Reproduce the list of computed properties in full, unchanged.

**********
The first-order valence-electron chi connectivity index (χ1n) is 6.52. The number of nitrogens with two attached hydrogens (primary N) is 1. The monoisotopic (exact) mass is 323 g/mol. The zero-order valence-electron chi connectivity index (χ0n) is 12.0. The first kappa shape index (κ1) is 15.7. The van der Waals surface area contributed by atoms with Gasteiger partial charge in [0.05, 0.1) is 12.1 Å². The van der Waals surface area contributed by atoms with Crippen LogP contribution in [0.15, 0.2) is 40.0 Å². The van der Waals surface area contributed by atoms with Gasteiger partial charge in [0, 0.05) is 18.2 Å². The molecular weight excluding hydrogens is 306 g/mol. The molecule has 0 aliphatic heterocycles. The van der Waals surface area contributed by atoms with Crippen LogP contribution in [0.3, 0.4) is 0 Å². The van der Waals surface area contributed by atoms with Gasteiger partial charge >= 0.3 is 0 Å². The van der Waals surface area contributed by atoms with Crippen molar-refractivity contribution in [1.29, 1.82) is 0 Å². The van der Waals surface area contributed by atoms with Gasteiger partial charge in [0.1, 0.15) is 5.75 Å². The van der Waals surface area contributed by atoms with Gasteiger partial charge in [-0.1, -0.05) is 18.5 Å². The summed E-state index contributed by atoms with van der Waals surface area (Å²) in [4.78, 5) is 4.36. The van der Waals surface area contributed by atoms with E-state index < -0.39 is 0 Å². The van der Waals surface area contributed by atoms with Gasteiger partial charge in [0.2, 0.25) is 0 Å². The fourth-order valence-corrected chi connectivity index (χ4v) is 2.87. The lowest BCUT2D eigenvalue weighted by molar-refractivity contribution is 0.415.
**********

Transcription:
The first-order valence-electron chi connectivity index (χ1n) is 6.52. The number of nitrogens with two attached hydrogens (primary N) is 1. The monoisotopic (exact) mass is 323 g/mol. The zero-order valence-electron chi connectivity index (χ0n) is 12.0. The first kappa shape index (κ1) is 15.7. The van der Waals surface area contributed by atoms with Gasteiger partial charge in [0.05, 0.1) is 12.1 Å². The van der Waals surface area contributed by atoms with Crippen LogP contribution in [0.15, 0.2) is 40.0 Å². The van der Waals surface area contributed by atoms with Gasteiger partial charge in [0, 0.05) is 18.2 Å². The molecular weight excluding hydrogens is 306 g/mol. The molecule has 0 aliphatic heterocycles. The van der Waals surface area contributed by atoms with Crippen LogP contribution in [0.3, 0.4) is 0 Å². The van der Waals surface area contributed by atoms with Gasteiger partial charge >= 0.3 is 0 Å². The van der Waals surface area contributed by atoms with Crippen molar-refractivity contribution in [1.29, 1.82) is 0 Å². The van der Waals surface area contributed by atoms with Gasteiger partial charge in [0.1, 0.15) is 5.75 Å². The van der Waals surface area contributed by atoms with Gasteiger partial charge in [-0.1, -0.05) is 18.5 Å². The summed E-state index contributed by atoms with van der Waals surface area (Å²) in [4.78, 5) is 4.36. The van der Waals surface area contributed by atoms with E-state index < -0.39 is 0 Å². The van der Waals surface area contributed by atoms with Gasteiger partial charge in [0.2, 0.25) is 0 Å². The fourth-order valence-corrected chi connectivity index (χ4v) is 2.87. The lowest BCUT2D eigenvalue weighted by molar-refractivity contribution is 0.415.